Teachers tips

Use different tools for different things–usually

While many video streaming platforms and learning management systems have a robust set of tools to consider, start with what you know that also works from students and then work from there. Private messaging with Zoom and document collaboration with Google Drive while grading with an app–while students use digital portfolios on a separate platform–that’s your reality for remote teaching in 2021. That said, there’s something to be said for simplicity. If it makes your life easier and students still have access to the same learning opportunities, using one tool for functions it may not necessarily be designed for may server everyone better in the end.

Use games and music

I almost titled this one ‘take breaks’ but depending on your schedule, a ‘break’ may be less useful than simply transitioning or team-building, etc. That said, keep resources like Kahoot, coolmath.com, or even videos of others playing games to engage students in distance learning during portions of the lesson or activity where it may be waning. (Think halfway points.) The internet is full of games and music. Use them intentionally. Here are some video games to teach with and classic hip-hop music you can teach with to get started.

Use lighting and sound to your advantage

Quality audio, strong lighting, Zoom backgrounds, catchy music for transitions between activities–whatever you need to do to get and keep their attention, use the technology tools at your disposal to make that happen.

Be the ‘lead learner’ as much as you are the ‘teacher

Put another way, model ‘caring’ about learning and the role it plays in well-being and growth. Show them what it means to be curious and active in this new learning environment.

Meet for briefer periods more frequently

This may not be possible. If you can only meet once a week and that’s it, then once a week it is. But whenever possible, ‘chunk’ learning–three times a week for 20 minutes or twice for 30 versus once for an hour. How effective this is depends on what you teach and the age of the students you’re teaching it to.

Work backward from the context of remote teaching

Synchronous, ‘live’ teaching online to a group of children is very different than doing the same in-person–and neither are easy. When you plan backward from the context and characteristics of remote teaching and learning–where distractions are uncontrollable, bandwidth matters, and students are not with their friends but rather their family–the lesson or activity has a better chance to work. Think small, bite-sized learning activities with clear objectives and intentional transitions–all while planning for and necessitating student engagement and autonomy. Actually, that’s not as different from ‘good teaching’ in-person as it seems.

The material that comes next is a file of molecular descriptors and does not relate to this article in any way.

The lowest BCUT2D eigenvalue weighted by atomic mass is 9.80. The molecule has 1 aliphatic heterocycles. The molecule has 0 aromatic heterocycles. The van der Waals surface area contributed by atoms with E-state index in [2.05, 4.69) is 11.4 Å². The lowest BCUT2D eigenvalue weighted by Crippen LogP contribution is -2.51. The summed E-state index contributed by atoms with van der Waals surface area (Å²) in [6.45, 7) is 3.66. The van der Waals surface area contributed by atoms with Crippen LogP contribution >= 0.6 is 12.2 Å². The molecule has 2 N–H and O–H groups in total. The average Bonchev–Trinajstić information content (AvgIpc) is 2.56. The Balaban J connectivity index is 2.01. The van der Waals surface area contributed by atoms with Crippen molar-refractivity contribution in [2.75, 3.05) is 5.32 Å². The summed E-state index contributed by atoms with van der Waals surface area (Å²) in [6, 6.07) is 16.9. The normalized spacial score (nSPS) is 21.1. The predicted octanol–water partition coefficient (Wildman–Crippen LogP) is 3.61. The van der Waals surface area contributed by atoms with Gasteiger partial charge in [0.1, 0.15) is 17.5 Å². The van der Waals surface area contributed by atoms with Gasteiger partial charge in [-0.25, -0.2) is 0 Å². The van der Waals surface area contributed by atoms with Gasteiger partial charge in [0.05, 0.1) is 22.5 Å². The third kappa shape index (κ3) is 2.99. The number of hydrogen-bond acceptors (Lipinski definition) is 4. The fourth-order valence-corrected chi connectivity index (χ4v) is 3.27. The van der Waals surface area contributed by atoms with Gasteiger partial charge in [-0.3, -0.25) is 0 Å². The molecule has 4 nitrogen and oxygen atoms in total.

Simplify what you teach and how you teach it and how students will show what they’ve learned. Prioritizing skills and concepts from your curriculum is more necessary now than ever.

Start with students

Consider their lives. Their day. Their well-being. I wrote some about this recently: “You can also argue that this isn’t your job–and it’s certainly true that considering the well-being of every student your responsibility is a fast-track way to see some of the warning signs of teacher burnout. You may also know that the majority of your students are fine and the ones who may not be are almost impossible to help and that makes it hard sometimes. But when the opportunity presents itself, check in with your students–really check in with them. If you must assess something, assess their well-being. Track that data. Address those needs. Be the teacher you would’ve needed during a pandemic when you were a child.” The idea here is to not get distracted that you’re at home and so are they and that everything is ‘different.’ Start instead with the student and their reality and needs and the new and urgent opportunities in front of them.

Empower students: emphasize autonomy and engagement

The easiest strategies here are student voice and choice in what and how they learn and demonstrate learning. This applies to lessons you’ve created for students to do either together or apart. Asynchronous, self-directed, ‘genius’ learning–that is, learning students do on their own because they want to–is another way to empower students as a remote teaching tip. For pre-school students, I’ve been using Marco Polo Learning lately and paired with Epic books, makes a powerful combination for students to be empowered in their own learning. See also Virtual Teaching Tips For Beginners

Build relationships with colleagues and parents

A teacher’s professional behaviour, including supporting colleagues and talking with parents, also had a moderate impact on students’ learning. The report said that there may not be a direct link with these practices and student achievement, but to capture a broad definition of good teaching they should be included.